A new era for the one-man icon
The liberty of indulgence is what can set an artist free. For Kevin Parker, indulgence has always been an easy cue – swimming underwater, travelling through time, ’90s vocoding – his sound is maybe most encompassing of one of the century’s major shifts in music, and while it’s a pretty mammoth statement to be making, he has got a presence in today’s industry that’s thoughtfully style-affirming. It’s especially easy for younger generations, who have grown up with him since Innerspeaker, to understand, and the best part is that Parker has given this influence without any desire for commercial by-line. It’s what makes him respectable – even if Tame Impala isn’t the kind of band you get along with, it’s certain there’s not a single young person around today who hasn’t appreciated his music at some point in time.
The Slow Rush comes at the turn of a decade, and with so much detracting from the enjoyment of this exciting time (an impending world war, a global health pandemic, half a continent on fire), we aren’t only welcoming Parker’s bronze return, we’re rejoicing in it – opening on a spaced-out stuttering and a breakdown groove, “One More Year” is the plunging and immense opener you want.
From the start it seems that Kevin Parker is favouring an easier melodic frame if that even exists in his world – maybe it’s better just to agree that Parker has found a soft spot for melodies, and they’re seriously working to his advantage on this record. He favours them more intimately, and breaks their dream production, such that the tracks feel less produced, and not necessarily because they are, but because Parker has established a command over his skills that has seriously reached its peak.
“Posthumous Forgiveness” easily stands as one of the best things Parker has ever done, and it’s down to redefining that sound he has so extensively created. In a recent interview he gave for triple j, Parker admitted that he sometimes “forgets that he can make music that is powerful,” and while that may ring true for his previous records, The Slow Rush is more of a monolithic spacetime super bowl than anything gladly afraid, “Posthumous Forgiveness” the head-long beast driving this thing. “Every time I cut off a bit of myself and put it out there/ the reward has been worth it;” in this sense, Parker seems to be feeding off of that realization, and the result is something truly acquainted with the sounds of his desires.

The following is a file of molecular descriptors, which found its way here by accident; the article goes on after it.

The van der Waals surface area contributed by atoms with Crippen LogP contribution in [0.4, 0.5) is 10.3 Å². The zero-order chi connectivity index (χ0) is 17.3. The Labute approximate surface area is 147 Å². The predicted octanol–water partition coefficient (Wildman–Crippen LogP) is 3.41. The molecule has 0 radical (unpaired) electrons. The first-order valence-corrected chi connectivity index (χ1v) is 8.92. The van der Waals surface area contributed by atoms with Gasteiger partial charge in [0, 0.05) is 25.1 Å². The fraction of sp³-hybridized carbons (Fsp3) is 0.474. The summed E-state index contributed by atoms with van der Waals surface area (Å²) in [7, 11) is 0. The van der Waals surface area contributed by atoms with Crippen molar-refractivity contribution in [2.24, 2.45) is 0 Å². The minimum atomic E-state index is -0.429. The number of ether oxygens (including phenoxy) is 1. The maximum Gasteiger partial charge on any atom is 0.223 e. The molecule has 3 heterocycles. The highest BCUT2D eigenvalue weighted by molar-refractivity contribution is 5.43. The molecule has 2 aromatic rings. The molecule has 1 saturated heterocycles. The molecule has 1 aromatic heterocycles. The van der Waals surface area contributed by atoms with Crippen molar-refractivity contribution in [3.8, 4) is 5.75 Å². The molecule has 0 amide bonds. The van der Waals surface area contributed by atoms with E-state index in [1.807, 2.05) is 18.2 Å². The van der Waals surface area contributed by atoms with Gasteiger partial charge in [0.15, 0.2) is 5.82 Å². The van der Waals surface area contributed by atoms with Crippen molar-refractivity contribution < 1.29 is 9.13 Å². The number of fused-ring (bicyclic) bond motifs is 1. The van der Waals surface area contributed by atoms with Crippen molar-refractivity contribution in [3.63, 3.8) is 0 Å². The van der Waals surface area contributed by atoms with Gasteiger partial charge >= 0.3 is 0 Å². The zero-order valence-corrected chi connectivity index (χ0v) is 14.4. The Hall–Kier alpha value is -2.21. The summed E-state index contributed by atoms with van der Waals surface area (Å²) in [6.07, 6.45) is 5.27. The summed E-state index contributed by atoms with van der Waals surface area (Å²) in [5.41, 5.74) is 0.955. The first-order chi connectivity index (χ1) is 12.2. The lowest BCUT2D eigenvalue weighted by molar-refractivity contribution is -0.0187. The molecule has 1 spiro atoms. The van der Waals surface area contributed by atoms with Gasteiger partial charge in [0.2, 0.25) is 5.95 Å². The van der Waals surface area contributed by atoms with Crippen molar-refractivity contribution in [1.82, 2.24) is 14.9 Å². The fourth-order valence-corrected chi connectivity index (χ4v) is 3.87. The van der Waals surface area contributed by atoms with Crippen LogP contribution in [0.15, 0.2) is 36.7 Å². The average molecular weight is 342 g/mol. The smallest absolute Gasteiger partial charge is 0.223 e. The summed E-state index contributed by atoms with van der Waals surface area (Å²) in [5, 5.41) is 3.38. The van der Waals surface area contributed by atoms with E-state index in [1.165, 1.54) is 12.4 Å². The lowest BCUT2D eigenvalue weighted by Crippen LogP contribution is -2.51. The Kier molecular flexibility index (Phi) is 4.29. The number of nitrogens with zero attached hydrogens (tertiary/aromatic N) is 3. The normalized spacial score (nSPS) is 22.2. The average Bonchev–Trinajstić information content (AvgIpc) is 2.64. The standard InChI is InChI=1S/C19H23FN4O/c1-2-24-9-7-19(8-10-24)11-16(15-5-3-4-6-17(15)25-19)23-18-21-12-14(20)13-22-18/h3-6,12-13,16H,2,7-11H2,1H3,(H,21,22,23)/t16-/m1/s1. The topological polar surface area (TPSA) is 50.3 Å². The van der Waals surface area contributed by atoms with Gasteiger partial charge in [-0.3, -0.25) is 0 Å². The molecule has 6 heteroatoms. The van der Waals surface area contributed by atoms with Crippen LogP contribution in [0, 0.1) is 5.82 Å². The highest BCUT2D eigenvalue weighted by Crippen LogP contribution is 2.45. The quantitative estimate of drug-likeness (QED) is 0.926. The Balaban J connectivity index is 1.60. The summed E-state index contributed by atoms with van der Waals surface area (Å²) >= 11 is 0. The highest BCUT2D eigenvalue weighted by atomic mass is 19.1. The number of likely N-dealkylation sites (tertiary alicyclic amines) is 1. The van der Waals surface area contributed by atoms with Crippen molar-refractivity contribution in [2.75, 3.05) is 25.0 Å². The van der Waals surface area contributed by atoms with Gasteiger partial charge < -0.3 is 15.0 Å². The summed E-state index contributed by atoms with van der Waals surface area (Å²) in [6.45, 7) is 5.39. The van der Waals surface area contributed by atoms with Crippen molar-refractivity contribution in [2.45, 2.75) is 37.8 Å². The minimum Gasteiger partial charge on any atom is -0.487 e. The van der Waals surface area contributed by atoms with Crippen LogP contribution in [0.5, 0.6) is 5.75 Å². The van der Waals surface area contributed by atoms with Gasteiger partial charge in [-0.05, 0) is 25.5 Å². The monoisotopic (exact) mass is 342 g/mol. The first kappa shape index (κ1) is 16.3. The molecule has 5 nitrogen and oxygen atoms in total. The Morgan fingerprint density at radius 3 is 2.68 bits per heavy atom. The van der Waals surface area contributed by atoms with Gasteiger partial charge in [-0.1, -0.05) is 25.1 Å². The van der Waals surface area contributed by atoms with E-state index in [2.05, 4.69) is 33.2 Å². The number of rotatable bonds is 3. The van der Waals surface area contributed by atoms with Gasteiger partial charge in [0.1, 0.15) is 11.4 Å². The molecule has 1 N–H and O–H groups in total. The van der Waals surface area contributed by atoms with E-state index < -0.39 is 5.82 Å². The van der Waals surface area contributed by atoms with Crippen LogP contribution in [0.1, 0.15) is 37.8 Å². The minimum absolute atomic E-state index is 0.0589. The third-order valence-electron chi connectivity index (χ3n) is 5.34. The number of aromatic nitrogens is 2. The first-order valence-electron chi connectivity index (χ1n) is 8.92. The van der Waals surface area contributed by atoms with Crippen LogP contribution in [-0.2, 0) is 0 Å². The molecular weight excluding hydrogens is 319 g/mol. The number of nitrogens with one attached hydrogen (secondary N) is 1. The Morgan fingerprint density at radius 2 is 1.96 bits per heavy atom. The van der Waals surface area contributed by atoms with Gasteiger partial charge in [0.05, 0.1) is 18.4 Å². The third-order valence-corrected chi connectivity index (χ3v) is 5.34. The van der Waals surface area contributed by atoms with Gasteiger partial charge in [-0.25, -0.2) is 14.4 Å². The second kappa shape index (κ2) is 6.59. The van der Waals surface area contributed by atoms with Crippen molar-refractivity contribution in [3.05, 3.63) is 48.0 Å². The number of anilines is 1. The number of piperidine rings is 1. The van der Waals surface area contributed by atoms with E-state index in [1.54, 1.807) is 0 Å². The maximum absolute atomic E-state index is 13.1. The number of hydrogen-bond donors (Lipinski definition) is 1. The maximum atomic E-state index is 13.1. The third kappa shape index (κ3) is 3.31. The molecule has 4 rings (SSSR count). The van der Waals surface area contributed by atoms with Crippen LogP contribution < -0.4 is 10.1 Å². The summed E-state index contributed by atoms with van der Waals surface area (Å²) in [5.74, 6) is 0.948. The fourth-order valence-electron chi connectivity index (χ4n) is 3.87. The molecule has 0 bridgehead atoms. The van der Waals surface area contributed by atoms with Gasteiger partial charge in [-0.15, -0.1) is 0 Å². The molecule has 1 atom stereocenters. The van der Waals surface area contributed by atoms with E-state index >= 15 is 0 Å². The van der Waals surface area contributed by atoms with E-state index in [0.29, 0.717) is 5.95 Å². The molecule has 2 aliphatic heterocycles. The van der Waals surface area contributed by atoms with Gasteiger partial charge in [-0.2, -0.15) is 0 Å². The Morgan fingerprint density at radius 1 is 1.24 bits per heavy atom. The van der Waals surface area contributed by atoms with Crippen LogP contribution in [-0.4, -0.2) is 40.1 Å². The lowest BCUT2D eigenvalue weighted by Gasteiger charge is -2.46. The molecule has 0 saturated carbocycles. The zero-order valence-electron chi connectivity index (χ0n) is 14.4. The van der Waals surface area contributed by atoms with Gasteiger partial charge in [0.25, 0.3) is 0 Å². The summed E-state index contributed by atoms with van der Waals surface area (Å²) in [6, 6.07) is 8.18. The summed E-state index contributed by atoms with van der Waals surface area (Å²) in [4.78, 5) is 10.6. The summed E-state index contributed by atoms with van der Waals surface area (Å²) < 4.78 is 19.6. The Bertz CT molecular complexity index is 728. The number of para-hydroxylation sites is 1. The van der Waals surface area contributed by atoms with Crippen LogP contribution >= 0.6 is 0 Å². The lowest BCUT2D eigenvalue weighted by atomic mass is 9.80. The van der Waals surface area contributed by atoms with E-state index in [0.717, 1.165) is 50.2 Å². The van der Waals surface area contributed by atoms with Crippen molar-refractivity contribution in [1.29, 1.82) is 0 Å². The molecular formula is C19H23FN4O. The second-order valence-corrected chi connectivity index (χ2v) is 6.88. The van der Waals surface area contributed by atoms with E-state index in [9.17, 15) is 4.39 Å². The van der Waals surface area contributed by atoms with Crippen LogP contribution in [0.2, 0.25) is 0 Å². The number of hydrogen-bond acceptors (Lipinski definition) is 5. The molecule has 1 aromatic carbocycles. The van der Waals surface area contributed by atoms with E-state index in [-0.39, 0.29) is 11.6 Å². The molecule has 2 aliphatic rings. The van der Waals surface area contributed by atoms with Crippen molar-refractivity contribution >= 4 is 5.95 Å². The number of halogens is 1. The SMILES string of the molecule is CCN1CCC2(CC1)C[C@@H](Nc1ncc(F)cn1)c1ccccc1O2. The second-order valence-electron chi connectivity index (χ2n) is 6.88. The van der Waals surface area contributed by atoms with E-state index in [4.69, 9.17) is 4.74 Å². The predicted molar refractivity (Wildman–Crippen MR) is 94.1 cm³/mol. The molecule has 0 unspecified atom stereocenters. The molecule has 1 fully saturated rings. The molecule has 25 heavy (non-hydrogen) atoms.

The instrumentation is more acoustic too (“Tomorrow’s Dust”), as he roots himself more deeply in the performance rather than the sound itself. The vocals don’t try so hard, they’re actually very repetitive, (“Borderline”), but still the sound is kept wholly intact. The tracks are less linear, and they’re largely experimental because Parker has pushed himself out on the boat and thrown down the sails. He has established a new era for his sound, but without succumbing to the pressure of making that change in a successful or likeable way. He’s doing it for himself this time, and the level of personal touch he brings, above all else, has grown into something that feels more daring than ever before.
But the sound might not always be in place. Take for example the futuristic piano on “Breathe Deeper” – it’s like some ’90s video game theme music, while the wheezing sirens on “It Might Be Time” also don’t sit so tight. Parker’s music has always retained aspects of ’80s disco-pop, the processing of the vocals especially so, but for an album that is so progressive in its move away from conventional genre, there doesn’t seem to be space for any kind of ‘old’ sound here, and it honestly feels like he could have got rid of it a long time ago.
Kevin Parker has never been the musician to take himself too seriously, such that his lightness in approach permeates the music for the sake of balance. Never too much, but hardly too little. There’s a lot to unpack in this record – we might be interrogating it for a while – but that’s what makes a record worthwhile, and if by the end of it we still haven’t made up our minds, one thing is for sure – Kevin Parker is taking his sound into a new territory and with unmistakable strength.